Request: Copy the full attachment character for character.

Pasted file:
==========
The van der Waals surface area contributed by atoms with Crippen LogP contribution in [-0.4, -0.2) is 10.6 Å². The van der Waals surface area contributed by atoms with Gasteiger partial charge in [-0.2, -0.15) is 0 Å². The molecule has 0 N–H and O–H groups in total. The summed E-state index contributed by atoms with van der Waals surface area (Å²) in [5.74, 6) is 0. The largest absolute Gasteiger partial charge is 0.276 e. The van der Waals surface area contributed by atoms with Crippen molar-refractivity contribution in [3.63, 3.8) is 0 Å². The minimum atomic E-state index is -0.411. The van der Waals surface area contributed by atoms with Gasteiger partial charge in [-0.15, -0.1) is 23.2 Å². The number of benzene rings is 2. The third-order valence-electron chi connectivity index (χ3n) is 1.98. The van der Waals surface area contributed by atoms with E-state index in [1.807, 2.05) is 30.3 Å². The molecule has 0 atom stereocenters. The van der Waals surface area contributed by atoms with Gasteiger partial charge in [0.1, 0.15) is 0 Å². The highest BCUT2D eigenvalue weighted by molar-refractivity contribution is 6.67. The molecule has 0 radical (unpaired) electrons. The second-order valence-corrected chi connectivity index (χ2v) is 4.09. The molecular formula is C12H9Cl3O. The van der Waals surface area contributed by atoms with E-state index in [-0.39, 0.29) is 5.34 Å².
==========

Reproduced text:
The van der Waals surface area contributed by atoms with Crippen LogP contribution in [-0.4, -0.2) is 10.6 Å². The van der Waals surface area contributed by atoms with Gasteiger partial charge in [-0.2, -0.15) is 0 Å². The molecule has 0 N–H and O–H groups in total. The summed E-state index contributed by atoms with van der Waals surface area (Å²) in [5.74, 6) is 0. The largest absolute Gasteiger partial charge is 0.276 e. The van der Waals surface area contributed by atoms with Crippen molar-refractivity contribution in [3.63, 3.8) is 0 Å². The minimum atomic E-state index is -0.411. The van der Waals surface area contributed by atoms with Gasteiger partial charge in [-0.15, -0.1) is 23.2 Å². The number of benzene rings is 2. The third-order valence-electron chi connectivity index (χ3n) is 1.98. The van der Waals surface area contributed by atoms with E-state index in [1.807, 2.05) is 30.3 Å². The molecule has 0 atom stereocenters. The van der Waals surface area contributed by atoms with Gasteiger partial charge in [0.1, 0.15) is 0 Å². The highest BCUT2D eigenvalue weighted by molar-refractivity contribution is 6.67. The molecule has 0 radical (unpaired) electrons. The second-order valence-corrected chi connectivity index (χ2v) is 4.09. The molecular formula is C12H9Cl3O. The van der Waals surface area contributed by atoms with E-state index in [-0.39, 0.29) is 5.34 Å².